Research being undertaken by our current postgraduates:

On triple factorisations of finite groups

Factorising is a general method for reducing the complexity of a problem and elucidating its structure. This is true not only for factorising numbers or matrices but also for factorising algebraic structures such as groups as products of proper subgroups. For example, group factorisations G = AB, where A and B are proper subgroups, have been extensively studied. Many of these results determine various group theoretic properties of G from properties of the subgroups A and B. We propose a general study of a larger class of group factorisations, namely, G = ABA, where A and B are proper subgroups of G. In this case, the triple T = (G; A;B) is said to be a triple factorisation of G. The triple factorisations are connected with permutation group theory as well as geometry, abstract group theory and the theory of Lie type groups and algebras; however, up to now it has been developed more in the context of geometry, abstract roup theory and Lie type group theory. In this thesis, we intend to study triple factorisations of groups using permutation group theory.

Triple factorisations arise naturally from groups with BN-pairs. The most well known example arises for general linear groups G = GL(n; F) of non-singular nxn matrices over a field F; for B the subgroup of upper triangular matrices and N the subgroup of monomial matrices we have the triple factorisation G = BNB. In fact, each group G with a BN-pair has a triple factorisation T = (G;B;N), and we know that `Chevalley groups' and `twisted groups' have BN-pairs. The importance of these groups, both in group theory and representation theory is one of the substantial reasons behind this thesis to study triple factorisations of groups. Another part of our interest stems from the fact that each triple factorisation G = ABA corresponds to a rank 2 Buekenhout geometry with points the A-cosets and lines the B-cosets, and incidence given by nontrivial intersection; the group G acts fag-transitively, and for each pair of points, there is at least one line incident with both of them. Moreover, it is geometrically shown that such a group acts primitively on the points, and this give rise a substantial reason to to study flag-transitive primitive groups on the points. Further examples of factorisations G =ABA, with G almost simple, include all known (3/2)-transitive almost simple groups.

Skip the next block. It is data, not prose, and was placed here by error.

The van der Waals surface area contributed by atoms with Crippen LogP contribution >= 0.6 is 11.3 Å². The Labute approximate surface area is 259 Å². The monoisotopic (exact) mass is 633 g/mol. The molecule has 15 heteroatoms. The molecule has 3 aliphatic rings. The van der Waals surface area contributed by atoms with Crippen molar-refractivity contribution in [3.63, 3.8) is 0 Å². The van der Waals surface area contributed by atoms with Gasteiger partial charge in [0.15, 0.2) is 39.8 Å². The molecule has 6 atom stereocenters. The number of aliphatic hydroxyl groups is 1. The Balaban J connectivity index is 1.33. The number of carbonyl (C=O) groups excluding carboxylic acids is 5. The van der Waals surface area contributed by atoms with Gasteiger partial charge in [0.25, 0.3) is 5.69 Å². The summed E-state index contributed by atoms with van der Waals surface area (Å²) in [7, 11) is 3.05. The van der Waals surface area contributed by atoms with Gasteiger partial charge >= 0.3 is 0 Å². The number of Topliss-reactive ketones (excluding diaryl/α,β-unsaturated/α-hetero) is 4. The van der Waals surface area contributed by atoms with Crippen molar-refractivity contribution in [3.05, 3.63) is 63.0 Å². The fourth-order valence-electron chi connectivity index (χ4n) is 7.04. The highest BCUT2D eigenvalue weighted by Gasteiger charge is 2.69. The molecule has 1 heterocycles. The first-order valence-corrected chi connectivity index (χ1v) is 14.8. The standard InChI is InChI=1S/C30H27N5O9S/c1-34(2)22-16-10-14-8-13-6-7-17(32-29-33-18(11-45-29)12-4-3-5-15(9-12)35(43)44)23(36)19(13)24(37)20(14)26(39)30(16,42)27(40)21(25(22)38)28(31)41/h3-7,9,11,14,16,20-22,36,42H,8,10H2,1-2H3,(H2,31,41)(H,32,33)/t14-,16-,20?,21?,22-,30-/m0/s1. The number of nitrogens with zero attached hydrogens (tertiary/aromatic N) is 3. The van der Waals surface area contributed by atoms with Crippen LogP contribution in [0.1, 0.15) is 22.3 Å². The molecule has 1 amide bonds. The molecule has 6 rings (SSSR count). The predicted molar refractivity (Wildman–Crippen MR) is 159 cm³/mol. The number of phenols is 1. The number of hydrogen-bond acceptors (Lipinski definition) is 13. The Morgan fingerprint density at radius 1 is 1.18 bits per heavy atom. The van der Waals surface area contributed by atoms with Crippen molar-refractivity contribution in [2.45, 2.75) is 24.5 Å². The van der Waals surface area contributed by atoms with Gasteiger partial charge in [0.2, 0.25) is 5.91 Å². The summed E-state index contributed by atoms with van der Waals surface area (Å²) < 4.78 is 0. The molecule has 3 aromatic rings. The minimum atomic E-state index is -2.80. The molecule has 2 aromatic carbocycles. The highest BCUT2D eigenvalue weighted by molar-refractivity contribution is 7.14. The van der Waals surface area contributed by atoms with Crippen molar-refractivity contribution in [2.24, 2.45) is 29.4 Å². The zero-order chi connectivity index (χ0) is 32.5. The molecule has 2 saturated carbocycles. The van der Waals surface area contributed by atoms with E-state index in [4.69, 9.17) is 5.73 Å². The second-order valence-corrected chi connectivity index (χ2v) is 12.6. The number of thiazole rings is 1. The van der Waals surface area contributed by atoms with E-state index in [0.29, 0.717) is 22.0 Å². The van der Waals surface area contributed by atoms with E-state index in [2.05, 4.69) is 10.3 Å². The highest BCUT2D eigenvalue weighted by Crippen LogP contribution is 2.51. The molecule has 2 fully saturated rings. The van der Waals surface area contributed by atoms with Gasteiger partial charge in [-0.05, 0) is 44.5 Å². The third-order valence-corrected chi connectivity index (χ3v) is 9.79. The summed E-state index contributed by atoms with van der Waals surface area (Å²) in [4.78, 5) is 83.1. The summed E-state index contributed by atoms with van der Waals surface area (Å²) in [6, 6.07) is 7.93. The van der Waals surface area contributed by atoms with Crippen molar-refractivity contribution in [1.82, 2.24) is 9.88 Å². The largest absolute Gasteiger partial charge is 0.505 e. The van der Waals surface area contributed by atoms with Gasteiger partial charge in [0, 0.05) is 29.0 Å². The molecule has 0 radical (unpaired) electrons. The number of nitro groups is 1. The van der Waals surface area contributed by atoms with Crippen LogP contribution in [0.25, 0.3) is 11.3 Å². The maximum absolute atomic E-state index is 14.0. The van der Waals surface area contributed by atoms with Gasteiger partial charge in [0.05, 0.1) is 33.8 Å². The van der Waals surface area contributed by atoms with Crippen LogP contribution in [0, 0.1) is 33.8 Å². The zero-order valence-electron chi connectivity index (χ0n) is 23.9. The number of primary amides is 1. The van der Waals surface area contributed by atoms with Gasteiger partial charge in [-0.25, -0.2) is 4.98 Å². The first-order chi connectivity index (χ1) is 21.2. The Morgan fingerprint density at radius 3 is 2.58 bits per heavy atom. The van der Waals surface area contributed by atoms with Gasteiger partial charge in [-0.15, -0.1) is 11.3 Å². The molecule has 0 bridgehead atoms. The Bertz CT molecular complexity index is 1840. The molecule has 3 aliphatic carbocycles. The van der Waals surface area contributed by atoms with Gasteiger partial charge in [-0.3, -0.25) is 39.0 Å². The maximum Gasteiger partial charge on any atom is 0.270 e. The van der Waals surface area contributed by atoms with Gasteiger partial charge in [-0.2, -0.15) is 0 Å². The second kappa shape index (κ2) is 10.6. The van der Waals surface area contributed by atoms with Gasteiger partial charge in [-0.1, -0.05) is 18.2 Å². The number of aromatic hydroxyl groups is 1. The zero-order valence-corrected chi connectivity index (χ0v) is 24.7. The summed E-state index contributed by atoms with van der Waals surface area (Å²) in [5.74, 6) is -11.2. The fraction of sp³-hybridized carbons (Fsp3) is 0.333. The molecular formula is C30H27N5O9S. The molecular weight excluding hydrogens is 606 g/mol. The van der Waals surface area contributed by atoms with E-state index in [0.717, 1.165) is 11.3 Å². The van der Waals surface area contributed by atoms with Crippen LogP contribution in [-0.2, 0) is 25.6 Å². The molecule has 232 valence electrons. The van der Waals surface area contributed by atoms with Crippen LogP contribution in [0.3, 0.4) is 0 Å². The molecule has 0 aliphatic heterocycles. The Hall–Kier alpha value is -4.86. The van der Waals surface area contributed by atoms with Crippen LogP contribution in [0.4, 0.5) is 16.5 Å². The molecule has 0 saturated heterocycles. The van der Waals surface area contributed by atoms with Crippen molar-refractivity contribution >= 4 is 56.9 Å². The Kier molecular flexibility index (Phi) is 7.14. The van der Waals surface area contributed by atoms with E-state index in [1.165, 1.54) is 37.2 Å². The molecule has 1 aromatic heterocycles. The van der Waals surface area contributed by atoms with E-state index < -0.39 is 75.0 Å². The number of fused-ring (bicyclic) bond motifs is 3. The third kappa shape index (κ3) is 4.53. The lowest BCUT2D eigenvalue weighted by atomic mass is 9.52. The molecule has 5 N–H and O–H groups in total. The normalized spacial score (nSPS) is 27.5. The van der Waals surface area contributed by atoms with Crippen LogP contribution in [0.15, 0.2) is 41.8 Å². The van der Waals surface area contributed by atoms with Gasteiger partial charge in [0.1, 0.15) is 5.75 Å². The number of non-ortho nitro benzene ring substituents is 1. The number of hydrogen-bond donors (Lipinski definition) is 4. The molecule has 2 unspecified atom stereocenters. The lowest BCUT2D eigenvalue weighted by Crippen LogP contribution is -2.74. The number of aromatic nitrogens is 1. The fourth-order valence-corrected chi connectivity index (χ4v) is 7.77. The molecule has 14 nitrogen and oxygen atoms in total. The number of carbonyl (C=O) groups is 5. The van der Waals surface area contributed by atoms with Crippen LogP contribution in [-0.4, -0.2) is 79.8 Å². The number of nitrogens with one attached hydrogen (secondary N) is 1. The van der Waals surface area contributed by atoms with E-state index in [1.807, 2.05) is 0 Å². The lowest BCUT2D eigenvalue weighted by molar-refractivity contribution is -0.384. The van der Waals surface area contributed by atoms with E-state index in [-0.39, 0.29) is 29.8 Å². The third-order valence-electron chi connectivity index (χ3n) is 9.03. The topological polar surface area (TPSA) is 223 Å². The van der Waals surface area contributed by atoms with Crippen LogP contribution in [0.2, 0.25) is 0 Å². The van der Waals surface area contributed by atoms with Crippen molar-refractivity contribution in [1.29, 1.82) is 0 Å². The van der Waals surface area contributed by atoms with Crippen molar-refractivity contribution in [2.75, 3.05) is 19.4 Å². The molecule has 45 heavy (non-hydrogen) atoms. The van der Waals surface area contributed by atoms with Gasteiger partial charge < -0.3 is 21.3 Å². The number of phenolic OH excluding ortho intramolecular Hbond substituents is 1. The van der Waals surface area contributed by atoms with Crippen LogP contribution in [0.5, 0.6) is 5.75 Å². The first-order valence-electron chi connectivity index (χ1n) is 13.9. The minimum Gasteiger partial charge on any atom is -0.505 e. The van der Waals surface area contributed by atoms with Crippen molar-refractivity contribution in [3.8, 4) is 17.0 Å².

We also have shown that the triple factorisation G = ABA is equivalent to the subset Gamma:= {Ba | a in G} having restricted movement under the multiplication action of G on right cosets of B, that is, each Gamma^g:={Bag | a in A} nontrivially intersects Gamma. Thus, the theory of triple factorisations is intimately linked with that of subsets of restricted movement going back to the `SeparationTheorem' of B. H. Neumann in 1954, and including Peter Neumann's theory of close-knit families of sets, and work of Brailovsky, Pasechnik and Praeger on quasi-invariant sets. Therefore, research about triple factorisations T = (G, A,B), especially in the case where G is an almost simple group, will impact on the study of fag-transitive designs and on the separation properties for permutation groups.

In addition to the links mentioned above between triple factorisations, and geometry, and separation properties of permutation groups, several special kinds of triple factorisations have been studied in a purely group-theoretic context. The finite triple factorisations T = (G, A,B), where A, B are cyclic subgroups, were initially investigated by D. Gorenstein and I. N. Herstein in 1959. They proved that if A and B are cyclic of relatively prime orders h and k, then G is soluble, its Sylow subgroups are abelian or quaternion, and |G| = hkw, where w divides some power of k. Since then studies have been made of other conditions on A and B which imply that G is soluble. For example, M. Guterman (1969) proved the solubility of the group G when B is abelian of odd order, or B is nilpotent and A is self-normalizing. It has also been proved that if A is abelian and B is cyclic, or if A is a solvable TI-subgroup and B is a cyclic group with (|A|; |B|) = 1, then G is solvable. On the other hand, when G is a fnite nonabelian simple group, and both A and B are abelian, D. L. Zagorin and L. S. Kazarin (1996) showed that G is isomorphic to SL(2; 2^n) for appropriate n, and |A| = 2^n + 1, and |B| = 2^n.

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